BirdOriTrack: a new video-tracking program for orientation research with migratory birds
2014 (English)In: Journal of field ornithology, ISSN 0273-8570, E-ISSN 1557-9263, Vol. 85, no 1, 91-105 p.Article in journal (Refereed) Published
Experimental research on the orientation of migratory songbirds is traditionally conducted using orientation funnels or automatic registration cages that record the directional activity of individual birds on paper or a computer. Most traditionally used funnel and cage designs do not permit investigators to observe detailed behavior of the birds and, therefore, we have gained little insight into the actual behavior of birds while they are exhibiting migratory restlessness and making directional choices. Such behavior can only be studied by direct observation or by video filming. Here, we present BirdOriTrack, a video-tracking program for extracting time-resolved, positional data of birds ( and potentially other animal species) to determine their orientation relative to the center of a circular cage/funnel. With relatively inexpensive cameras, recording equipment, and cages, orientation experiments can easily be conducted and analyzed using BirdOriTrack. The program is designed to be flexible, allowing analysis of orientation behavior of birds of any size in different cage designs and in both controlled laboratory settings and field-based studies. To demonstrate the program's utility, we show the results of preliminary field experiments on several species of migratory birds captured at a migration monitoring station. BirdOriTrack is freely available at http://canmove.lu.se/birdoritrack.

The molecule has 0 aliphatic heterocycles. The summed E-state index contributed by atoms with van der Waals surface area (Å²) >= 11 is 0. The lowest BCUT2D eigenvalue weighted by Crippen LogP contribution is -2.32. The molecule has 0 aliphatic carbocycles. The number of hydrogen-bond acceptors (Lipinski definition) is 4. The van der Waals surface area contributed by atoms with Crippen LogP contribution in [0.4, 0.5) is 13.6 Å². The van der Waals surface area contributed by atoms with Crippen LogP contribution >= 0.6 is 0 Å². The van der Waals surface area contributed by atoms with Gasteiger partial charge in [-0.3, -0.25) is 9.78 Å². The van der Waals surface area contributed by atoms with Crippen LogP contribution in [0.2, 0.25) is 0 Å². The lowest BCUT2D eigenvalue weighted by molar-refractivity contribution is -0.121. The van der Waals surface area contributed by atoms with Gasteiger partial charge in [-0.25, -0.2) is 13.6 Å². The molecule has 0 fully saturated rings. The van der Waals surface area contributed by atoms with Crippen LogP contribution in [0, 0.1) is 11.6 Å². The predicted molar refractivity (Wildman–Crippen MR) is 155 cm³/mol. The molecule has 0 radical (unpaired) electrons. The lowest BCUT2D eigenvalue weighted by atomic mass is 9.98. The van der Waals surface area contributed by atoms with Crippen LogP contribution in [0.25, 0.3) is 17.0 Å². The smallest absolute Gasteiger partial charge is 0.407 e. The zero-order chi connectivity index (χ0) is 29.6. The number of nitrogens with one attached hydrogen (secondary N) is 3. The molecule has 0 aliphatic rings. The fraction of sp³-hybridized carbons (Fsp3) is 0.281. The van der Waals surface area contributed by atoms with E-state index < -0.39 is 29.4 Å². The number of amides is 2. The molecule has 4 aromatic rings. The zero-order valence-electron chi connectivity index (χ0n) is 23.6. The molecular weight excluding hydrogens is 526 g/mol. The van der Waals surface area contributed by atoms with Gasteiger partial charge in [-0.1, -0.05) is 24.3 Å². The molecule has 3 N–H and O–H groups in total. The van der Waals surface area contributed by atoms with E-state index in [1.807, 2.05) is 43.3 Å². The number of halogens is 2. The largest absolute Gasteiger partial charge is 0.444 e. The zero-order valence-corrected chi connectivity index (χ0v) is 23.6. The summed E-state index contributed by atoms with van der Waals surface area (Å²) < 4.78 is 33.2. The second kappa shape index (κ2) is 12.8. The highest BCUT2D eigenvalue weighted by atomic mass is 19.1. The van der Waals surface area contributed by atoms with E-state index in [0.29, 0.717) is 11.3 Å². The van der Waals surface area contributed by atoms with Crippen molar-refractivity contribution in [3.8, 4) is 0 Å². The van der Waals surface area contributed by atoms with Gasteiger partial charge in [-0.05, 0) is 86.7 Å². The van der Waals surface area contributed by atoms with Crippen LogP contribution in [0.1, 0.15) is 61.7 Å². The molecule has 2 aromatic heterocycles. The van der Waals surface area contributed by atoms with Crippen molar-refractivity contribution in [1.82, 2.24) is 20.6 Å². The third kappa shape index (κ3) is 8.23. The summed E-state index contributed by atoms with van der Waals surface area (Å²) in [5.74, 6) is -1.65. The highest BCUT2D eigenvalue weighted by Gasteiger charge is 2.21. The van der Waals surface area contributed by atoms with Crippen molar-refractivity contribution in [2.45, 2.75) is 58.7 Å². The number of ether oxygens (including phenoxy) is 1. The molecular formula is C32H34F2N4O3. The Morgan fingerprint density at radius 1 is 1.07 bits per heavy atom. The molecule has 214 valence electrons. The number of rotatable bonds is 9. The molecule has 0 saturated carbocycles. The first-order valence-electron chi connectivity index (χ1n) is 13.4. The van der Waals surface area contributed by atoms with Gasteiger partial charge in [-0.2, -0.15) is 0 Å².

Place, publisher, year, edition, pages
Wiley-Blackwell, 2014. Vol. 85, no 1, 91-105 p.
migration, migratory restlessness, orientation, passerines, video-tracking program
IdentifiersURN: urn:nbn:se:su:diva-102466DOI: 10.1111/jofo.12053ISI: 000331876400010OAI: oai:DiVA.org:su-102466DiVA: diva2:710767
FunderSwedish Research Council
Other funding agencies:
Swiss National Science Foundation; Crafoord Foundation; Royal Physiographical Society in Lund; Hobart and William Smith Colleges 2014-04-082014-04-072014-04-08Bibliographically approved